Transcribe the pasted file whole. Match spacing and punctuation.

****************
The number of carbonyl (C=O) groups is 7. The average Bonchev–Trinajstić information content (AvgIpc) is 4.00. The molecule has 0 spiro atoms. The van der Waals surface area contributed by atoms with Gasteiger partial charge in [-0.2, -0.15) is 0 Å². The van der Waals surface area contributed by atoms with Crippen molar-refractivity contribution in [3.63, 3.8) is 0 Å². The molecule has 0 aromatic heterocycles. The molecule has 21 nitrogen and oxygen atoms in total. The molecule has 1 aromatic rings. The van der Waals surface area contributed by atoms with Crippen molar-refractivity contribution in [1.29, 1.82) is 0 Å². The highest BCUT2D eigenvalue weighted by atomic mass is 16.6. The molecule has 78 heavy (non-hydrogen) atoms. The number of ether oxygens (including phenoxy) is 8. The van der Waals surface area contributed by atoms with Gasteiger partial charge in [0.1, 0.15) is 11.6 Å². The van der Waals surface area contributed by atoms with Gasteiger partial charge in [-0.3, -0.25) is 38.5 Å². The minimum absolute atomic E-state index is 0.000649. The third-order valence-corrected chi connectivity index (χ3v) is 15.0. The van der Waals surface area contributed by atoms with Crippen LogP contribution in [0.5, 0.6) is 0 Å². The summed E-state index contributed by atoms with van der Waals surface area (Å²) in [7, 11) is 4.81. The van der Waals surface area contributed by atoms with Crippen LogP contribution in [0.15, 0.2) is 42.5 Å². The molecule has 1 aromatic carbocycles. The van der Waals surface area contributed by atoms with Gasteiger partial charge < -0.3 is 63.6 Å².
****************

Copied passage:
The number of carbonyl (C=O) groups is 7. The average Bonchev–Trinajstić information content (AvgIpc) is 4.00. The molecule has 0 spiro atoms. The van der Waals surface area contributed by atoms with Gasteiger partial charge in [-0.2, -0.15) is 0 Å². The van der Waals surface area contributed by atoms with Crippen molar-refractivity contribution in [3.63, 3.8) is 0 Å². The molecule has 0 aromatic heterocycles. The molecule has 21 nitrogen and oxygen atoms in total. The molecule has 1 aromatic rings. The van der Waals surface area contributed by atoms with Crippen molar-refractivity contribution in [1.29, 1.82) is 0 Å². The highest BCUT2D eigenvalue weighted by atomic mass is 16.6. The molecule has 78 heavy (non-hydrogen) atoms. The number of ether oxygens (including phenoxy) is 8. The van der Waals surface area contributed by atoms with Gasteiger partial charge in [0.1, 0.15) is 11.6 Å². The van der Waals surface area contributed by atoms with Gasteiger partial charge in [-0.3, -0.25) is 38.5 Å². The minimum absolute atomic E-state index is 0.000649. The third-order valence-corrected chi connectivity index (χ3v) is 15.0. The van der Waals surface area contributed by atoms with Crippen LogP contribution in [0.5, 0.6) is 0 Å². The summed E-state index contributed by atoms with van der Waals surface area (Å²) in [7, 11) is 4.81. The van der Waals surface area contributed by atoms with Crippen LogP contribution in [0.15, 0.2) is 42.5 Å². The molecule has 1 aromatic carbocycles. The van der Waals surface area contributed by atoms with Gasteiger partial charge < -0.3 is 63.6 Å².